The three old halls have already has been torn down, and a new building, temporarily named "New Hall 1," is housing students this fall.
"The facility is beautiful," said Brett Perozzi, associate vice president for student affairs. "It's a great example of a high-quality facility with minimal fiscal resources."
WSU didn't spend as much money on the residence halls as other schools have spent. Perozzi gave an example of a school in Arizona where he previously worked that had cabanas and pools -- amenities he said WSU students couldn't care less about.
"They want a good place to live that's attractive and gives the typical college experience."
Both New Hall 1 and University Village residence halls have been filled for the fall semester, Perozzi said.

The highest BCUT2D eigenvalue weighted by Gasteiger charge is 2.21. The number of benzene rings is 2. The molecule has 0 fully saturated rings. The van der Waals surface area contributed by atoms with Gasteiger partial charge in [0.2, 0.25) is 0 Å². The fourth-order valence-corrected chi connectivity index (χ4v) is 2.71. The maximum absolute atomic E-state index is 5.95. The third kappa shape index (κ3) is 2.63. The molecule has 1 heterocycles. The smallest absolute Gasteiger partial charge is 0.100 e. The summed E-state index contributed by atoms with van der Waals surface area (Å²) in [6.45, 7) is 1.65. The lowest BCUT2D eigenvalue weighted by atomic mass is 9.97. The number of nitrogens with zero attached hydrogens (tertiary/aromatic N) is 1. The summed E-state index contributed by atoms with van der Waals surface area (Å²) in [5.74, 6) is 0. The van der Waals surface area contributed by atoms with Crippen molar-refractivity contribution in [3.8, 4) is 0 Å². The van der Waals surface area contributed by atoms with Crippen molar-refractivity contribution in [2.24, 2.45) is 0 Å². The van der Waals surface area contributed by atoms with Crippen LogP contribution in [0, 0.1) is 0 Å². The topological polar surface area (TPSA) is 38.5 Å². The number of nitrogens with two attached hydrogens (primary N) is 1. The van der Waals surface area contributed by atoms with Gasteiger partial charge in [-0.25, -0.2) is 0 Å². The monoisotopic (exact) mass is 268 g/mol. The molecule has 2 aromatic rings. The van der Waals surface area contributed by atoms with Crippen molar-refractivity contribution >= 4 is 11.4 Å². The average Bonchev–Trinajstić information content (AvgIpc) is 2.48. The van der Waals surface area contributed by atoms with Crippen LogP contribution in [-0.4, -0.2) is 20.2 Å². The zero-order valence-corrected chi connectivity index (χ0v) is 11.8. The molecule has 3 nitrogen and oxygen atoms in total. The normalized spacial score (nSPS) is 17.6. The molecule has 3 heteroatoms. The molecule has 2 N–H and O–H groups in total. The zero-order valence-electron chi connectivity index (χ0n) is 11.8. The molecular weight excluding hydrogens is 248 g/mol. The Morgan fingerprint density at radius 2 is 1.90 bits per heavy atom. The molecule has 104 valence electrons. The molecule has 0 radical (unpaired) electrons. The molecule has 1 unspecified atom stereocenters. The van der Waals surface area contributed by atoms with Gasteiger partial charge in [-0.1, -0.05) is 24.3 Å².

The second new residence hall, which serves as the main centerpiece of the new area, is slated to open in fall 2012.
Finally, next spring, the campus's iconic Promontory Tower will be demolished, making room for a third building that will open in fall 2013.
A unique amenity to WSU's residence halls is the availability of parking wrapping around the three buildings, Perozzi said.
Most universities don't have accessibility for students to keep vehicles so close to where they live.
By the end of 2013, 300 beds will be added to campus, bringing the total beds available on campus to about 1,000.
Perozzi said the new dorms and the resulting increased number of students on campus will give a boost to university services, such as the WSU Student Health Center and dining services.
An added bonus, he said, is that the new dorms will also increase customers for businesses near the campus.
"There will be an impact felt for the businesses in the immediate area. Those places right off campus will see a huge benefit."
With residence hall reconstruction well under way, Norm Tarbox, vice president of administrative services, said the focus of construction plans has begun to shift toward the Davis campus.